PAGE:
“When I was named principal, she was one of my biggest supporters during the interview process and showed up, almost on my first day, with a name plate for my desk that had my name and “Principal” on it. I’m not sure if she had insider information or had just ordered it ahead of time hoping it wouldn’t be a waste! That’s just who Mary was. She cared more about and for others than anyone I’ve ever known,” Nicholson remembered. 

As an administrator, Scott certainly had a different set of responsibilities and worked with many different students in roles ranging from guidance to discipline and anything in between. But the impact she had on students in the classroom more than anything reveals the ripple effect of good teaching and its impacts on the world. 

Inspiring Future Medical Leaders: Mary Scott joins in on a google meet with former student Todd Smolinsky (2010) who credit Scott the most for his career as a medical doctor.

“One such student I know Mary inspired was Dr. Todd Smolinsky, a 2010 graduate of North Penn.  In a conversation I had with him in October, he attributed everything he has been given in his career as a medical doctor to his AP Biology classroom experience.  I was lucky enough to be present when he thanked her for her mentoring and explained the impact she has had on his life. It was a pivotal moment in my teaching career to witness this exchange and see how emotional Mary got when she was surprised by her former student,” explained North Penn HS Science teacher Mr. Brian Christopher.  

It is success stories like that of Smolinsky that perhaps more than anything define what Mary Scott meant to the world of education.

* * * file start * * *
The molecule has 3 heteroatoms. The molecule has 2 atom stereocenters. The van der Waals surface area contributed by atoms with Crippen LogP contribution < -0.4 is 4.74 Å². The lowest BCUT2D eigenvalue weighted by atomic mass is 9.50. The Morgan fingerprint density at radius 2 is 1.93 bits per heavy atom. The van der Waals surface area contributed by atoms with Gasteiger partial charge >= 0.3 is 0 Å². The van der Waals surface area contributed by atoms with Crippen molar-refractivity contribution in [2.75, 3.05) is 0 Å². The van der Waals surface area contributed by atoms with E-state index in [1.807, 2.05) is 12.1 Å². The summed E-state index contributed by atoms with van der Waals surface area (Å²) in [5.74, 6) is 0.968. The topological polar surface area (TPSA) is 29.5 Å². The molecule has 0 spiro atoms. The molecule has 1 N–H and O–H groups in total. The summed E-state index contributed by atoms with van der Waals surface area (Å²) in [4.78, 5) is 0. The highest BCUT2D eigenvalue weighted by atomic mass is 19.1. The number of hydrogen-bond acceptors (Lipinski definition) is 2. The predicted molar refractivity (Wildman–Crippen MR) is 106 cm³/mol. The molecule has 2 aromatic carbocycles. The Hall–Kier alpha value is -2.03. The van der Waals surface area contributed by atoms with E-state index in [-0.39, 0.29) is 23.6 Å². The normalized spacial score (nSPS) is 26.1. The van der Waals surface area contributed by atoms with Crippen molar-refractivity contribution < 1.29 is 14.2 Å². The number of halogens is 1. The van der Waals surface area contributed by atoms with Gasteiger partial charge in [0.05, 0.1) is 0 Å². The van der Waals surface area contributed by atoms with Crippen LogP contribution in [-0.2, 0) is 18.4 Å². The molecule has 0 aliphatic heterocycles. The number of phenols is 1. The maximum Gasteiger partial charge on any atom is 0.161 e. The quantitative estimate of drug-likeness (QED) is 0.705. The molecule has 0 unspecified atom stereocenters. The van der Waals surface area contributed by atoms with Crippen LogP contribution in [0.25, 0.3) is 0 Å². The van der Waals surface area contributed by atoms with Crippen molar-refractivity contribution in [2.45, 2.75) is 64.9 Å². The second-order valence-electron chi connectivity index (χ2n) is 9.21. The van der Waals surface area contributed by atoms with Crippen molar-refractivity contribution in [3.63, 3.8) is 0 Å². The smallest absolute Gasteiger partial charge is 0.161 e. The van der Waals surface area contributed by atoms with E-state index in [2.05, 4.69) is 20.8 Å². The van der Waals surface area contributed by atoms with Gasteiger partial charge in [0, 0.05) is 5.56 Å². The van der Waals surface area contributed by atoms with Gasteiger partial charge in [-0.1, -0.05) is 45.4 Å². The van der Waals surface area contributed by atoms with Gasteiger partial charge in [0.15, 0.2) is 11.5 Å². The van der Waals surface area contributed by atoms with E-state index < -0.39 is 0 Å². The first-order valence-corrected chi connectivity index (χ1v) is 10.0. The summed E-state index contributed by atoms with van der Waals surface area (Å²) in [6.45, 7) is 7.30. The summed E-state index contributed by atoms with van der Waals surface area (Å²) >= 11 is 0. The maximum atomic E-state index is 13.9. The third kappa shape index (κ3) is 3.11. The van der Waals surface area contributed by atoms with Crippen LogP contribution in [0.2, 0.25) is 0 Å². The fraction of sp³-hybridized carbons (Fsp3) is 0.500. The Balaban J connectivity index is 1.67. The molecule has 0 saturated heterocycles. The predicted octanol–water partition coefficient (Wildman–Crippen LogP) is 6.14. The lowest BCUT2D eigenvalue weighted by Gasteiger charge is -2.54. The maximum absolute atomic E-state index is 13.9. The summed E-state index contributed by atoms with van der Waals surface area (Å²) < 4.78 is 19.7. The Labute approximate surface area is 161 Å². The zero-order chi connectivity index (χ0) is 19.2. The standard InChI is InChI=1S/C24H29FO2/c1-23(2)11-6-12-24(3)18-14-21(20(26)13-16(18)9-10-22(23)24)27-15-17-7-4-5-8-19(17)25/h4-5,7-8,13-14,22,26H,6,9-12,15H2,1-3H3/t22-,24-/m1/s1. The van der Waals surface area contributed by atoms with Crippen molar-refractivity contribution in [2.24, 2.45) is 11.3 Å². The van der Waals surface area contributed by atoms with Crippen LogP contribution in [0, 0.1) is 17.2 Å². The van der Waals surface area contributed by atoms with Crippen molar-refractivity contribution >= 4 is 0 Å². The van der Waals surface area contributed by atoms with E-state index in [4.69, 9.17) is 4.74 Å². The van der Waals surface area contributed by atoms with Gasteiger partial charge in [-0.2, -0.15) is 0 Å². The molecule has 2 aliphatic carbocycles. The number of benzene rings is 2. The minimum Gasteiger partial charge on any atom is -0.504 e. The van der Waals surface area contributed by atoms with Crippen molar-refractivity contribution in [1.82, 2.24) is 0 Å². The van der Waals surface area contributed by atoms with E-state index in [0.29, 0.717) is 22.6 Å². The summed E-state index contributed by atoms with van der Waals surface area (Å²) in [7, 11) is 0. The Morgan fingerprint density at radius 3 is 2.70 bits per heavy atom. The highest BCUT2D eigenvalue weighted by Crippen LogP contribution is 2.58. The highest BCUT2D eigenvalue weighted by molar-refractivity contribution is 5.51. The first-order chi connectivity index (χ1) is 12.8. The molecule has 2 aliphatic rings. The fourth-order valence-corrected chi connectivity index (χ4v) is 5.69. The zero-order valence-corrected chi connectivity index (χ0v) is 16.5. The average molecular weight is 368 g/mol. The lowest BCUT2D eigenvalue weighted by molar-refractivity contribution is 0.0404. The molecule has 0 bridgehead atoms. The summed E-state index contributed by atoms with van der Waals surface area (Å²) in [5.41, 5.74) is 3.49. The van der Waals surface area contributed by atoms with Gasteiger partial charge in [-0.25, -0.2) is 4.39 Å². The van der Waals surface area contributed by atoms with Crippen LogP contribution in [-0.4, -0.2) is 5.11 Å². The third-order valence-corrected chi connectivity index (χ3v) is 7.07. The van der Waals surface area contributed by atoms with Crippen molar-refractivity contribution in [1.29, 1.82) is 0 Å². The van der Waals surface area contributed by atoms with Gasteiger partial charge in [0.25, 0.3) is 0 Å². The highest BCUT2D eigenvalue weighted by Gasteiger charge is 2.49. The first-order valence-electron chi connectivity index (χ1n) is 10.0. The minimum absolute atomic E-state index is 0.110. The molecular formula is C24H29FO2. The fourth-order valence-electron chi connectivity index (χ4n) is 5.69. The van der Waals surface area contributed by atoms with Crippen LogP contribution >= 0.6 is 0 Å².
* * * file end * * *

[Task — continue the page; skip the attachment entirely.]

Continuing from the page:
In a 2013 Knight Crier interview, Scott reflected on what mattered to her most as a classroom teacher, particularly at North Penn:  

“I think it’s the interactions with the students that I cherish the most, getting to know them from an academic level, then a personal level getting to see that proverbial light bulb go off.  What’s nice about teaching AP Bio, with loving the sciences as much as I do and feeding off the motivation of students who generally take AP courses, I’m effectively teaching the future researchers, and doctors and nurses and so on and it’s really exciting to be a part of knowing that 10-15 years from now one of my kids can cure cancer. Part of that passion comes from in addition to class advising, I am also an advisor for the Future Health Occupations club and that was actually started in my time here so that’s kind of cool. Part of the reason it’s such a good deal here is because we have such a supporting department and overall the kids are just great, it’s easy to feed off their enthusiasm. It’s a nice supportive environment and bottom line everybody in this building is doing it for the kids and that’s nice to be around,” said Scott.

Services will be held this Friday, May 21st at Saint Stan’s in Lansdale. The viewing will be from 12:00-3:00 with Mass taking place at 3:00. It is requested that those who attend wear purple in true Mary fashion.  Obituary for Dr. Mary Scott